We say that an object follows a uniform circular motion around a center at $(0,0)$ if there exist a radius $R$ and angular velocity $\omega$ such that the motion admits parametrization $$ \left\lbrace \begin{array}{l} x(t) = R \cos (\omega t) \\ y(t) = R \sin ( \omega t) \\ \end{array}\right.$$ or in polar coordinates $$ \left\lbrace \begin{array}{l} r(t) = R \\ \theta(t) = \omega t \\ \end{array}\right.$$

Suppose that an object subject to only the gravitational force of the earth meets the following conditions:

  • The initial distance from the object to the center of the earth is $r_0$.
  • The initial velocity of the object is perpendicular to the radius vector.
  • The initial velocity of the object has modulus $v_0$ satisfying $$ m \frac{v_0^2}{r_0} = G \frac{M m}{r_0^2} \quad \text{or} \quad v_0 = \sqrt{\frac{GM}{r_0}} $$ where $m$ is the mass of the object, $M$ is the mass of earth and $G$ is the universal gravitational constant.

Are these conditions enough to claim that the object will follow a uniform circular motion around the earth? If so, why? If not, which condtion(s) has/have to be added and why?

  • $\begingroup$ I think these conditions are enough to claim that it will be a uniform circular motion because initial velocity is perpendicular to radius vector and since the Force vector will always be towards the center, it will remain perpendicular to the radius vector $\endgroup$ Commented Sep 22, 2021 at 21:05
  • $\begingroup$ @QuantumOscillator The conditions are enough but it is not so clear why velocity will remain perpendicular to the radius vector. Bear in mind that, if you modify the starting velocity the slightest bit, the orbit will be elliptical and not circular. The initial position will have perpendicular velocity and radius because the object will be in the apogee or perigee. $\endgroup$
    – mendus
    Commented Oct 13, 2021 at 9:39
  • $\begingroup$ The given condition does not apply at the apogee or perigee of an elliptical orbit. $\endgroup$
    – R.W. Bird
    Commented Oct 13, 2021 at 14:36
  • $\begingroup$ @R.W.Bird The first two conditions do. The last one doesn't, unless the ellipse is actually a circle and all points can be considered both apogee and perigee. I believe this is what I mention in my previous comment. $\endgroup$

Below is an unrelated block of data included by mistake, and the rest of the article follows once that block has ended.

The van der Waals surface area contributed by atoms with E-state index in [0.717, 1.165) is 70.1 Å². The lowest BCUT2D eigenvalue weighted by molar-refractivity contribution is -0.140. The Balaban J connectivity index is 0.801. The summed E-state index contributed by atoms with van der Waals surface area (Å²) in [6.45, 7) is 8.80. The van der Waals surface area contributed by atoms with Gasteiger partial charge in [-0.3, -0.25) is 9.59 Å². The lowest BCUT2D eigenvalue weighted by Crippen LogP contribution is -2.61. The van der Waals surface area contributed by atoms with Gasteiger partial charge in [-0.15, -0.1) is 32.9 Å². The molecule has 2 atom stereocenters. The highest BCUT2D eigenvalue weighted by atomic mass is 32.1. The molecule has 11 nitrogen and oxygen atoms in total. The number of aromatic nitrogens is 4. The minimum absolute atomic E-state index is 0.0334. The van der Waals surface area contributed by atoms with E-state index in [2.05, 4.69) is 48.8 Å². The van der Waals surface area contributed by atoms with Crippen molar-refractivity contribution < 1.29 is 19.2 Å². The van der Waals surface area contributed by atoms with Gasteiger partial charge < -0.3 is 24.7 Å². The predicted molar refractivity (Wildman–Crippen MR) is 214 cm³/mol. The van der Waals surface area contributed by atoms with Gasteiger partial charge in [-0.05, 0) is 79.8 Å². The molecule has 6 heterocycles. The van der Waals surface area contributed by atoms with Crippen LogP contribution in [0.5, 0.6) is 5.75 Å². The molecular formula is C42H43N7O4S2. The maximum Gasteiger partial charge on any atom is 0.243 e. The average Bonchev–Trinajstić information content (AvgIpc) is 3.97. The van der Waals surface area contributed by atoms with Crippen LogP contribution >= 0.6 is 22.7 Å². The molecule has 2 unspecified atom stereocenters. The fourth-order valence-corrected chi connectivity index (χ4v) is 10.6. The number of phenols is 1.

– mendus
    Commented Oct 14, 2021 at 8:13

1 Answer 1


The best answer I found is based on the proof of Kepler's First Law. I am unsure if the force being proportional to the inverse square of the radius is a necessary requirement.

See https://faculty.etsu.edu/gardnerr/2110/notes-12E/c13s6.pdf

From equation (***) in page 8, $$ GM \left(\frac{\vec{r}}{r} + \vec{e} \right) = \vec{\dot{r}} \times \vec{C} $$

Recall how the constant vector was defined: $\vec{C} = \vec{r} \times \vec{\dot{r}}$. By substituting and developing the cross product, one gets $$ GM \left(\frac{\vec{r}}{r} + \vec{e} \right) = (\vec{\dot{r}} \cdot \vec{\dot{r}}) \vec{r} - (\vec{r} \cdot \vec{\dot{r}}) \vec{\dot{r}} $$ or by replacing $\vec{v} = \vec{\dot{r}}$, $$ GM \left(\frac{\vec{r}}{r} + \vec{e} \right) = (\vec{v} \cdot \vec{v}) \vec{r} - (\vec{r} \cdot \vec{v}) \vec{v} $$

Evaluating this expression at $t=0$, we can deduce the value of the constant $\vec{e}$. Note that the assumptions imply that $\vec{v} \cdot \vec{v} = \frac{GM}{r}$ and $\vec{r} \cdot \vec{v} = 0$. $$ GM \left(\frac{\vec{r}}{r} + \vec{e} \right) = \frac{GM}{r} \vec{r} \implies \vec{e} = \vec{0} $$

Following the proof until (****), we obtain, $$ r = \frac{C^2}{GM} $$ which is constant. Hence, the object follows a circular motion.

The uniformity of the motion follows from the conservation of energy. $$ r \text{ constant} \implies U \text{ constant} \implies K \text{ constant} \implies v \text{ constant} $$


Your Answer

By clicking “Post Your Answer”, you agree to our terms of service and acknowledge you have read our privacy policy.

Not the answer you're looking for? Browse other questions tagged or ask your own question.